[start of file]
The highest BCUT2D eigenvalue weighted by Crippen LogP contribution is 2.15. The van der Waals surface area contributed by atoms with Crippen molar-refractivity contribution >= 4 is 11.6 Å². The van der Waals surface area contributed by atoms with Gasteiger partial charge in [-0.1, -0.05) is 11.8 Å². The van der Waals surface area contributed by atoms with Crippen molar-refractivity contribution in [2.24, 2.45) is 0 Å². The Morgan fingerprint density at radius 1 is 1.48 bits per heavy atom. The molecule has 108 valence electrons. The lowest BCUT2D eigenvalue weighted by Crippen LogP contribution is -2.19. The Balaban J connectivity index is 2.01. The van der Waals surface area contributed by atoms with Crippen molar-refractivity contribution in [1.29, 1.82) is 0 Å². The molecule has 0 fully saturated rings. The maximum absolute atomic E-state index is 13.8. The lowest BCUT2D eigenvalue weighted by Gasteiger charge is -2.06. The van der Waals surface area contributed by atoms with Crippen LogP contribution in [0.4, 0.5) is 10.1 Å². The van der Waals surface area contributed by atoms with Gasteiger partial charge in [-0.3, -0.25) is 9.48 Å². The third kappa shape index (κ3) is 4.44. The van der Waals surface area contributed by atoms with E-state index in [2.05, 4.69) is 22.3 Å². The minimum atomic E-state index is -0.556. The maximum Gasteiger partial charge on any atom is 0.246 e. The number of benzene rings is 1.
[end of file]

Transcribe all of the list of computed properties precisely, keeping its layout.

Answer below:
The highest BCUT2D eigenvalue weighted by Crippen LogP contribution is 2.15. The van der Waals surface area contributed by atoms with Crippen molar-refractivity contribution >= 4 is 11.6 Å². The van der Waals surface area contributed by atoms with Gasteiger partial charge in [-0.1, -0.05) is 11.8 Å². The van der Waals surface area contributed by atoms with Crippen molar-refractivity contribution in [2.24, 2.45) is 0 Å². The Morgan fingerprint density at radius 1 is 1.48 bits per heavy atom. The molecule has 108 valence electrons. The lowest BCUT2D eigenvalue weighted by Crippen LogP contribution is -2.19. The Balaban J connectivity index is 2.01. The van der Waals surface area contributed by atoms with Crippen molar-refractivity contribution in [1.29, 1.82) is 0 Å². The molecule has 0 fully saturated rings. The maximum absolute atomic E-state index is 13.8. The lowest BCUT2D eigenvalue weighted by Gasteiger charge is -2.06. The van der Waals surface area contributed by atoms with Crippen LogP contribution in [0.4, 0.5) is 10.1 Å². The van der Waals surface area contributed by atoms with Gasteiger partial charge in [-0.3, -0.25) is 9.48 Å². The third kappa shape index (κ3) is 4.44. The van der Waals surface area contributed by atoms with E-state index in [2.05, 4.69) is 22.3 Å². The minimum atomic E-state index is -0.556. The maximum Gasteiger partial charge on any atom is 0.246 e. The number of benzene rings is 1.